Growing up in New York, Nixon dreamed of majoring in theater and eventually making it her career. But behavioral problems in high school knocked her off track. By the time she was a freshman in college, mental health issues, coupled with drug and alcohol abuse, caused her to flunk out after just one year. Nixon's dream of getting an education would be put on hold once more. This time, as she served three-and-a-half years in prison for falsifying business records and forgery.
While in prison, Nixon connected with the nonprofit College and Community Fellowship (CCF). In 2001, after she was released from Albion Correctional Facility in New York, she earned a bachelor of science degree and eventually became an ordained deacon. But overcoming the stigma of a felony conviction has been tough, which is why Nixon, 56, has dedicated her career to helping women like her redefine themselves.
Nixon, now the executive director of CCF, sat down with Refinery29 at the White House's first-ever United State of Women summit in Washington, D.C.
eventually, I committed crimes — forgery, cashing bad checks, things like that — and I ended up in prison.
"I grew up in a family that really cared about education, a lower-middle-class family. But I had some struggles. I always tested very high in terms of my abilities, but I couldn’t concentrate in school, I felt bored. And at that time, it wasn’t very popular for families to seek out medical conditions for what they thought were behavior issues. Like if you don’t pay attention to school, the solution at that time was to punish you. So, I think that my parents didn’t understand that I probably had some type of attention deficit or mental health issue, even as a child.
"By the time I got to high school, even though I was very capable of doing the work — I wasn’t attending class. I just became kind of a delinquent, quite frankly. Then, I tried going to college and flunked out the first year. I went through a deep depression...all of that just led me into a very bad place. I ended up working odd jobs here and there, office jobs, but always using substances to make myself feel better. And eventually, I committed crimes — forgery, cashing bad checks, things like that — and I ended up in prison.
"You have to work while you’re in prison, so I took a job in the adult education school at the prison and I just fell in love with helping women learn, because I saw how it changed their lives. Before I got out of prison, I found out about College and Community Fellowship through a flyer they sent around. It was a new organization at the time and they said: 'If you’re coming out of prison and you want to get an education, we will help you.' So, I joined the organization when I got out of prison, because I wanted to go back to college and finish this time, which I did. After I finished college, I came to work with them."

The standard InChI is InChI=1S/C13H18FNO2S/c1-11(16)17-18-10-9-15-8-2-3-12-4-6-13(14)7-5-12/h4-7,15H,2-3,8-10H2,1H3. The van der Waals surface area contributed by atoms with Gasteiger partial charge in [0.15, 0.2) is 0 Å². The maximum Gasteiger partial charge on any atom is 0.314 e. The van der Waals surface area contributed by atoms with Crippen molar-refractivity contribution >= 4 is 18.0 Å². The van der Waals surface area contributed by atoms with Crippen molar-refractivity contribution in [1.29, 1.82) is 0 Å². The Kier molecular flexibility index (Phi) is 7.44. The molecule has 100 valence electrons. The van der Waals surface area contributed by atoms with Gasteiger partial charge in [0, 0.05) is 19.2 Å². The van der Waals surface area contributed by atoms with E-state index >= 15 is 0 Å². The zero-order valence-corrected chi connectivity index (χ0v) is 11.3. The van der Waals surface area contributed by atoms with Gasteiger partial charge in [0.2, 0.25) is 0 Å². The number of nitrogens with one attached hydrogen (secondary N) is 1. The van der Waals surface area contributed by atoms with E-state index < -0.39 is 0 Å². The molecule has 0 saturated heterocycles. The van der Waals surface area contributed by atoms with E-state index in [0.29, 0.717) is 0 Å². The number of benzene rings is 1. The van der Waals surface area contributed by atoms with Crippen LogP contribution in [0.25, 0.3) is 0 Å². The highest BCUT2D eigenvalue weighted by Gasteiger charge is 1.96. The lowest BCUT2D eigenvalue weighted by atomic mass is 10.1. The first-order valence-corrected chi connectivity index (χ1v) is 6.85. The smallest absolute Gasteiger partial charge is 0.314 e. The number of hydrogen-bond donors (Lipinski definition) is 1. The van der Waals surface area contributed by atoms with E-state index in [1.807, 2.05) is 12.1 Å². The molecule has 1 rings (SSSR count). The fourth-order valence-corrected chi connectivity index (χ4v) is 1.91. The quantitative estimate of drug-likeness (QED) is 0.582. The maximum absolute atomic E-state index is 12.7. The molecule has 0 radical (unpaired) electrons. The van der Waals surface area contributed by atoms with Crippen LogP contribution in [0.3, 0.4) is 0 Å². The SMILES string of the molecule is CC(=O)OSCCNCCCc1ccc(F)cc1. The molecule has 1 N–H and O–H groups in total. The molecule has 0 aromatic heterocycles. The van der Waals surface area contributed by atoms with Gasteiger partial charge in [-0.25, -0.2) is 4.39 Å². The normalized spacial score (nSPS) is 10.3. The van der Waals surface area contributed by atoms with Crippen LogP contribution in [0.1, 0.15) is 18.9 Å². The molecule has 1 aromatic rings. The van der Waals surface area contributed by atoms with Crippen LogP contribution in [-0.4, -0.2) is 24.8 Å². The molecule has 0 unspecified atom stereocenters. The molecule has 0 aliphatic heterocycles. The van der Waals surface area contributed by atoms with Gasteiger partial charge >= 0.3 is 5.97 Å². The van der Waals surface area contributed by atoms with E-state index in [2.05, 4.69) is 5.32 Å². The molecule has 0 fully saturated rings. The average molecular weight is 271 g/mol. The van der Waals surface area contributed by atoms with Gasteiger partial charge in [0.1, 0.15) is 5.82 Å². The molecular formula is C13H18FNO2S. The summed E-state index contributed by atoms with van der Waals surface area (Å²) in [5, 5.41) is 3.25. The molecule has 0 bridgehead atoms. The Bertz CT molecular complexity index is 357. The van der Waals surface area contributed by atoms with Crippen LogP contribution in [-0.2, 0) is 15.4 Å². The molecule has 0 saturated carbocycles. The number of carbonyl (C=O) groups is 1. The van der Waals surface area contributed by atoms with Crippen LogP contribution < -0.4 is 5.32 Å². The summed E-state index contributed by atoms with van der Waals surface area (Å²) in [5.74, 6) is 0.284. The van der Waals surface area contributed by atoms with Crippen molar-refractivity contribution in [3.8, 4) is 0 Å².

when you would talk to them, you would find that most of the 'crimes' that they committed were survival crimes. Like, 'I needed to feed my kids.'
"No, they never started on a level playing field. They come from communities where, even if they had access to school, they were not high-quality schools. But they also came from backgrounds that were full of domestic violence, substance abuse, and many from homes where their parents were involved in substance abuse...most came from backgrounds of poverty. So, it was like there was nothing for them.
"And when you would talk to them, you would find that most of the 'crimes' that they committed were survival crimes. Like, 'I needed to feed my kids.' And then, some were [there] because of mental health issues. I have severe empathy for women who are locked up for hurting a child or something. Because we look at it from the outside as, 'Oh my god, how could a woman hurt her own baby?' But you know, postpartum depression is real. And if people don’t get treated, bad things can happen.
"There were other women who had defended themselves in domestic violence situations and ended up doing time for hurting someone who had been hurting them repeatedly for years and years. It was just a combination of things that made me want to be in this work."
"In general, the entire prison population disparately impacts people of color. One of the biggest reasons for that is for many years, the drug laws were very disparate. For instance, powder cocaine and crack cocaine were treated differently in the courts. Powder cocaine is used mostly by wealthier, white people and crack cocaine, which is sold on the streets for very little money, was used in poorer Black communities. So, the prisons were filled with people [arrested] under those laws. I think we’re still suffering those impacts.
"But also, there’s bias in terms of access to adequate legal representation. So, if you’re poor and you don’t have money, you get a public defender that’s overwhelmed, has a caseload of way too many people and is going to plea-bargain you out. The courts are designed — if you don’t have money — to convict you of something. Because the first thing they’re going want you to do is plea bargain rather than fight your case, because the courts could never sustain it if every case went to trial. There are a lot of reasons for the disparity."